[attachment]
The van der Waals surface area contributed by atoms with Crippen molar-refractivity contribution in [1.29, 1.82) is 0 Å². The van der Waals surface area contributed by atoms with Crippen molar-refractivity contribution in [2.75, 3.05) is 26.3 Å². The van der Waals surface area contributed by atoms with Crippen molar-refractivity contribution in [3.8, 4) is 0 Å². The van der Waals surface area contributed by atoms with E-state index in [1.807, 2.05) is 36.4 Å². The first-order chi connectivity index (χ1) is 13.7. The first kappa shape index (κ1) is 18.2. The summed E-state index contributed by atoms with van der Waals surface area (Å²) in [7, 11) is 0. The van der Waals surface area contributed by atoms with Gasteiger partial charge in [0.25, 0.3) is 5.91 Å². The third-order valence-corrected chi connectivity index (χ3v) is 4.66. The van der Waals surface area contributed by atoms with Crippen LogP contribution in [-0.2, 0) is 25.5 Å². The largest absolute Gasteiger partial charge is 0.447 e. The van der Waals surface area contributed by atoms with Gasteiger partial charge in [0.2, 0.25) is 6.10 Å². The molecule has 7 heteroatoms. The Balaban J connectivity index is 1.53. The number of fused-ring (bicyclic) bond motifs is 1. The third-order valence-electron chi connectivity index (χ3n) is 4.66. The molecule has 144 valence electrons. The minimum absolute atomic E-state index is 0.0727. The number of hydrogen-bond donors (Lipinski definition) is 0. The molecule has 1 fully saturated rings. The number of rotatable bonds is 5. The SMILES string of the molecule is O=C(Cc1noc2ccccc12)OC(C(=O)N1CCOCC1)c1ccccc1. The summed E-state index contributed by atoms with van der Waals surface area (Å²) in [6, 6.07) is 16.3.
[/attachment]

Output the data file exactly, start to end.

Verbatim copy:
The van der Waals surface area contributed by atoms with Crippen molar-refractivity contribution in [1.29, 1.82) is 0 Å². The van der Waals surface area contributed by atoms with Crippen molar-refractivity contribution in [2.75, 3.05) is 26.3 Å². The van der Waals surface area contributed by atoms with Crippen molar-refractivity contribution in [3.8, 4) is 0 Å². The van der Waals surface area contributed by atoms with E-state index in [1.807, 2.05) is 36.4 Å². The first-order chi connectivity index (χ1) is 13.7. The first kappa shape index (κ1) is 18.2. The summed E-state index contributed by atoms with van der Waals surface area (Å²) in [7, 11) is 0. The van der Waals surface area contributed by atoms with Gasteiger partial charge in [0.25, 0.3) is 5.91 Å². The third-order valence-corrected chi connectivity index (χ3v) is 4.66. The van der Waals surface area contributed by atoms with Crippen LogP contribution in [-0.2, 0) is 25.5 Å². The largest absolute Gasteiger partial charge is 0.447 e. The van der Waals surface area contributed by atoms with Gasteiger partial charge in [0.2, 0.25) is 6.10 Å². The molecule has 7 heteroatoms. The Balaban J connectivity index is 1.53. The number of fused-ring (bicyclic) bond motifs is 1. The third-order valence-electron chi connectivity index (χ3n) is 4.66. The molecule has 144 valence electrons. The minimum absolute atomic E-state index is 0.0727. The number of hydrogen-bond donors (Lipinski definition) is 0. The molecule has 1 fully saturated rings. The number of rotatable bonds is 5. The SMILES string of the molecule is O=C(Cc1noc2ccccc12)OC(C(=O)N1CCOCC1)c1ccccc1. The summed E-state index contributed by atoms with van der Waals surface area (Å²) in [6, 6.07) is 16.3.